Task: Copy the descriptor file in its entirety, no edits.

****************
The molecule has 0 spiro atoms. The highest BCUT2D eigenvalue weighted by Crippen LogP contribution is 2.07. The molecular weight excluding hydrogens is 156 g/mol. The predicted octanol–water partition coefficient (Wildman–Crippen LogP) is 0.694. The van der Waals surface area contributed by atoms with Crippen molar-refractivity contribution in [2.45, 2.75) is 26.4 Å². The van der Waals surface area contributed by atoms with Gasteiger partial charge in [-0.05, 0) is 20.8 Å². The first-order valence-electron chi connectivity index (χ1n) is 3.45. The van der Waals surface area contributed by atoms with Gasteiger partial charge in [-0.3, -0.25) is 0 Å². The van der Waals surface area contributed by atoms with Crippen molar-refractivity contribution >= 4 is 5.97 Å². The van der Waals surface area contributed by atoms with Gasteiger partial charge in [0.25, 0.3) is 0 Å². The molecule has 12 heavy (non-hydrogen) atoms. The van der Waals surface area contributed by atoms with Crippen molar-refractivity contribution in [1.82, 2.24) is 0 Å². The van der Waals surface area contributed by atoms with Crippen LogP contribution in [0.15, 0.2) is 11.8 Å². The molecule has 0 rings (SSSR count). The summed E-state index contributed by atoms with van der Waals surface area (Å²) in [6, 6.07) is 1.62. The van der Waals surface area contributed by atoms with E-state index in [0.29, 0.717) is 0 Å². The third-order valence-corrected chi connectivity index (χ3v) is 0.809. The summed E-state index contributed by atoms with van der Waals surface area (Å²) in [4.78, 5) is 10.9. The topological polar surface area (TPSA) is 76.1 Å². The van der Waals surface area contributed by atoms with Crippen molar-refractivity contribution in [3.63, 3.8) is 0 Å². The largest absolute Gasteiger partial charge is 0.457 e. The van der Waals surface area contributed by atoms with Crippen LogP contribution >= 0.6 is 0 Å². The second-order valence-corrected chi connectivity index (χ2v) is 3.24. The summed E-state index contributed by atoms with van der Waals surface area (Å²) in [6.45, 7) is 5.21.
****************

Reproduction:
The molecule has 0 spiro atoms. The highest BCUT2D eigenvalue weighted by Crippen LogP contribution is 2.07. The molecular weight excluding hydrogens is 156 g/mol. The predicted octanol–water partition coefficient (Wildman–Crippen LogP) is 0.694. The van der Waals surface area contributed by atoms with Crippen molar-refractivity contribution in [2.45, 2.75) is 26.4 Å². The van der Waals surface area contributed by atoms with Gasteiger partial charge in [-0.05, 0) is 20.8 Å². The first-order valence-electron chi connectivity index (χ1n) is 3.45. The van der Waals surface area contributed by atoms with Gasteiger partial charge in [-0.3, -0.25) is 0 Å². The van der Waals surface area contributed by atoms with Crippen molar-refractivity contribution >= 4 is 5.97 Å². The van der Waals surface area contributed by atoms with Gasteiger partial charge in [0.25, 0.3) is 0 Å². The molecule has 12 heavy (non-hydrogen) atoms. The van der Waals surface area contributed by atoms with Crippen molar-refractivity contribution in [1.82, 2.24) is 0 Å². The van der Waals surface area contributed by atoms with Crippen LogP contribution in [0.15, 0.2) is 11.8 Å². The molecule has 0 rings (SSSR count). The summed E-state index contributed by atoms with van der Waals surface area (Å²) in [6, 6.07) is 1.62. The van der Waals surface area contributed by atoms with E-state index in [0.29, 0.717) is 0 Å². The third-order valence-corrected chi connectivity index (χ3v) is 0.809. The summed E-state index contributed by atoms with van der Waals surface area (Å²) in [4.78, 5) is 10.9. The topological polar surface area (TPSA) is 76.1 Å². The van der Waals surface area contributed by atoms with Crippen molar-refractivity contribution in [3.63, 3.8) is 0 Å². The largest absolute Gasteiger partial charge is 0.457 e. The van der Waals surface area contributed by atoms with Crippen LogP contribution >= 0.6 is 0 Å². The second-order valence-corrected chi connectivity index (χ2v) is 3.24. The summed E-state index contributed by atoms with van der Waals surface area (Å²) in [6.45, 7) is 5.21.